Surface tension and intermolecular forces relationship

Intermolecular Forces

surface tension and intermolecular forces relationship

Surface tension of water is caused by an intermolecular force called hydrogen the water molecules thereby decreasing the surface tension. Surface tension is an effect within the surface layer of a liquid that causes the Surface tension is caused by the effects of intermolecular forces at the interface. Stronger intermolecular forces will produce greater surface tension. The intermolecular forces present in a sample of water are hydrogen.

The bond lengths and angles are oscillating around the predicted values. The amount of heat required to raise the temperature of the ice is determined by the heat capacity of ice, the heat required to change the temperature of 1 gram of ice by 1oC.

The heat capacity of each phase of each substance is unique, and depends on the chemical nature of the substance. When the temperature reaches 0oC, the melting point of ice, further addition of heat does not change the temperature.

At this phase transition temperature, the added energy goes to changing the Potential Energy of the system. It is coulombic in nature, arising from the attraction of charged species. In the case of H2O, it is the attraction between the partial positive charges on the H and the partial negative charges on the O.

As we discussed earlier in the semester, these are hydrogen bonds, holding the water molecules in the crystalline structure of ice. At the phase transition temperature, 0oC, all of the ice will be converted to liquid water. The increase in temperature is, again, an increase in the KE of the system.

The movement of the water molecules will increase in the liquid phase. There is still some degree of hydrogen bonding between molecules, but they are no longer in fixed positions in a crystal lattice. There is a second phase transition at oC. At this temperature, the water, at oC, is converted to steam at oC.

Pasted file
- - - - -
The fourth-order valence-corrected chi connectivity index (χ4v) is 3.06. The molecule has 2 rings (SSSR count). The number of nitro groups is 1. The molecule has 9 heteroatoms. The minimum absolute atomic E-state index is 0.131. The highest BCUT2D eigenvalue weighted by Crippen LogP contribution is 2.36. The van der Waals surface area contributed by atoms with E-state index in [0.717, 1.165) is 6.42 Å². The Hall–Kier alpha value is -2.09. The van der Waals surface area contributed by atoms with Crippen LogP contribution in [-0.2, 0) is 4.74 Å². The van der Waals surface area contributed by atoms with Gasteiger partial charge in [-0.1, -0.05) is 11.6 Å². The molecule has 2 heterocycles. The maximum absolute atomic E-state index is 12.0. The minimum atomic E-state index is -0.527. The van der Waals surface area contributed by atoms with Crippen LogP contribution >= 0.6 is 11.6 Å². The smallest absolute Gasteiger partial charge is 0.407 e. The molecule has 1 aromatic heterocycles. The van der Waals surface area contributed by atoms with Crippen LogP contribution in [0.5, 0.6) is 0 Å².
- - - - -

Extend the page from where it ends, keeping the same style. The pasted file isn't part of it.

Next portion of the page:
The remaining hydrogen bonds are broken, and all of the water molecules are now moving independently of each other, with no remaining hydrogen bonding. The liquid water is converted to steam.

Tension Superficial

As soon as this happens, addition of heat raises the temperature of the steam and increases the average kinetic energy of the gas molecules, as predicted by the Molecular Kinetic Theory.

Strength of IMF The heat of fusion heat required to melt a solid and heat of vaporization heat required to vaporize a liquid are determined by the strength of the Intermolecular Forces. Substances with high IMF will have higher melting and boiling points.

It will require more energy to break the IMF. Most IMF are weaker than chemical bonds. To break the IMF in ice heat of fusion requires 6. All IMF are electrostatic in nature, the interaction of positive and negative charges. The strength of the IMF will, then, depend on the magnitude of these charges.

Ionic bonding The strongest IMF is ionic bonding. These are the bonds between metals and non-metals, involving ions.

Coulomb's law states that the potential energy, E is proportional to the amplitude of the charges, Q1 and Q2, divided by the distance squared, d2. In salts, there are full positive charges on the cations, which have lost electrons, and full negative charges on the anions, which have gained electrons.

surface tension and intermolecular forces relationship

One of the defining features of salts is their extremely high melting points. A large amount of energy is required to separate the positive and negative ions from their positions in the crystalline lattice. The next strongest IMF is ion-dipole. The partial charge on the polar compound is smaller than a full positive or negative charge on ions, so the interaction will not be as strong.